Okay, first and foremost can I just say…what the heck took me so long to make homemade bread? I’ll admit that I used to have a slight phobia of yeast, but since I conquered homemade cinnamon rolls and tsoureki, I put my yeast-less cooking days behind me. Still, I hadn’t bothered to attempt a regular ol’ loaf of bread. Until now. Let’s just say that I didn’t even know what I was missing. In fact, as I type this (one-handed), I’m feasting on a fresh-from-the-oven slice of bread smeared with butter. It’s warm, slight chewy and seriously delicious. I’m not a huge carb person, but this bread might turn me into one.
My desire to bake bread all started with a simple cookbook that was recently given to me by my darling friend, Meg. It’s called, Make the Bread, Buy the Butter: What You Should and Shouldn’t Cook From Scratch. When the author lost her job, she embarked on a journey of trying to economize by making everything from scratch (and by everything, I mean she bought goats for milking and turkeys for slaughtering!). The book is a hilarious account of her experiences and adventures and it also happens to include tons of 2recipes of things to make at home as well as detailed descriptions of exactly how much hassle each thing is. I read the entire book cover to cover and then I embarked on making her first “Make it yourself” recipe: bread.
Here’s the recipe exactly as it appears in the cookbook:
1 teaspoon instant yeast
3.5 cups warm (but not hot) water
5.5 cups all purpose flour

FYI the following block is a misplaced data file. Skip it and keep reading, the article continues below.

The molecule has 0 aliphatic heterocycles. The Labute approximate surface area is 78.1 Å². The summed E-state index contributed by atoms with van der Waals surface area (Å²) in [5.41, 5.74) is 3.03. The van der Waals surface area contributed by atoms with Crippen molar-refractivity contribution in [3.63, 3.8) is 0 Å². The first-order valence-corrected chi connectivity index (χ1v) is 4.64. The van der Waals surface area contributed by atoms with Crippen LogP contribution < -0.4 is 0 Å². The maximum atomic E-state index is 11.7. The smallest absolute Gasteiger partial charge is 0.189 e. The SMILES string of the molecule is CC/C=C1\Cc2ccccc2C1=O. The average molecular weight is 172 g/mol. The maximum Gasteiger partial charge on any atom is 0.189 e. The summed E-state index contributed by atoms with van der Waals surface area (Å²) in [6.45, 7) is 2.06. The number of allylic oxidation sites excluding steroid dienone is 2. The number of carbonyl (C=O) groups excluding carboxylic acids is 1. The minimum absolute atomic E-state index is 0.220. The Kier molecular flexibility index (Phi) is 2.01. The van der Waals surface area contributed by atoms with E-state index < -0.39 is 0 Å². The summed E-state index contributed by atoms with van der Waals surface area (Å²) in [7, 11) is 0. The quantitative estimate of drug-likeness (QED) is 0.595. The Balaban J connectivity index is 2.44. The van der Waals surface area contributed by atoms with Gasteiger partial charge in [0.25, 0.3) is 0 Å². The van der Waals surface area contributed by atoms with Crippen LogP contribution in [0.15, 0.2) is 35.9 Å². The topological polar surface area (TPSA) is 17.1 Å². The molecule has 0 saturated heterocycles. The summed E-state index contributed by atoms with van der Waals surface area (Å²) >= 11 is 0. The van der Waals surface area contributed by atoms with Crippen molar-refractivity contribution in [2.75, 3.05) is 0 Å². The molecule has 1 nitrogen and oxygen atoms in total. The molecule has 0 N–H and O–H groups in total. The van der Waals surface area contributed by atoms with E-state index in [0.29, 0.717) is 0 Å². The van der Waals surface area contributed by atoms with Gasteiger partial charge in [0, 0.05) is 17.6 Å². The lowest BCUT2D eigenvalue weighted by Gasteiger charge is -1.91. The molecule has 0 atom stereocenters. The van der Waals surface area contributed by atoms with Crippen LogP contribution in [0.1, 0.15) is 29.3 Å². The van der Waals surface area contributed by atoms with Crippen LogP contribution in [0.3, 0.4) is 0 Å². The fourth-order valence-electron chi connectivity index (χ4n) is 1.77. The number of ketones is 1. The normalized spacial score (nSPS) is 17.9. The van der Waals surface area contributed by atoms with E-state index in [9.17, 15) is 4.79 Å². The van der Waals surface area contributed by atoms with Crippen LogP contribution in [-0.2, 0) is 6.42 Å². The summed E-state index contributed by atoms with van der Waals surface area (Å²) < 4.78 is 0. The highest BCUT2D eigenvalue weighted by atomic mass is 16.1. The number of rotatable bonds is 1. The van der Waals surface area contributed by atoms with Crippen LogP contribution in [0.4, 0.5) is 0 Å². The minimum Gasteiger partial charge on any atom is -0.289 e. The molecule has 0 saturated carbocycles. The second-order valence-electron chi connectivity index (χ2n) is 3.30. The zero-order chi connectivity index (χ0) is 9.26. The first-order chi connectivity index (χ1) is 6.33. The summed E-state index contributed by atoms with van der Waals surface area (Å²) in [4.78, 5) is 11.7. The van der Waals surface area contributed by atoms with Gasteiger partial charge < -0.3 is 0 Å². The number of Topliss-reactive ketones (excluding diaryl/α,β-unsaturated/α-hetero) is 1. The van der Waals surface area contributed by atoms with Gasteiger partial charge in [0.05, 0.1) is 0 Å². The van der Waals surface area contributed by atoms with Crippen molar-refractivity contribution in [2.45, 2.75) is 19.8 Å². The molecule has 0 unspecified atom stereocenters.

1.75 cups whole-wheat flour
1/4 cup flaxseeds
4 teaspoons kosher salt
Since it was my first attempt at making bread, I didn’t bother with the 2 different types of flours. Instead, I just used unbleached all purpose flour (I think it was King Arthur Flour).
All you do is mix all of the ingredients together (I first used a wooden spoon and then my hands). Then, split the dough in 2 parts and put it in greased bread pans (I greased mine with canola oil).
Cover the pans with a clean kitchen towel and put the dough in a draft-free place to allow it to rise for 2 hours. Since I live in the mountains and its COLD here, I have to preheat my oven to 200 degrees, turn it off and put the pans in there if I want my bread to rise. It works like a charm.
Once the dough has risen to be level with the top of the pan, the bread is ready to bake. The original instructions say that you should bake the bread in a 450 degree oven for 30 minutes and then to bake it for an additional 15 minutes directly on the rack. My bread was slightly overdone when I followed the instructions exactly. The second time I baked it, I lowered the heat to 400 degrees and it came out perfectly.
I have eaten a lot of wonderful things in my life and bread fresh out of the oven ranks right up there with the most scrumptious. The three of us almost polished off an entire loaf in the first 10 minutes that the bread was cool enough to touch. The rest of the loaf was eaten the following day and we’re just now finishing the second loaf of bread.
This bread keeps on the counter top (wrapped tightly in plastic wrap) for a week and if you wrap it in plastic and then foil, it can be frozen for 3-6 months. Now that I know how easy it is to make bread at home, I think it’s going to be a regular occurrence around here and I think it will be fun to try different variations. I also can’t wait to try more recipes out of the cookbook. Naturally, I’ll report my results back here for you all. Happy baking!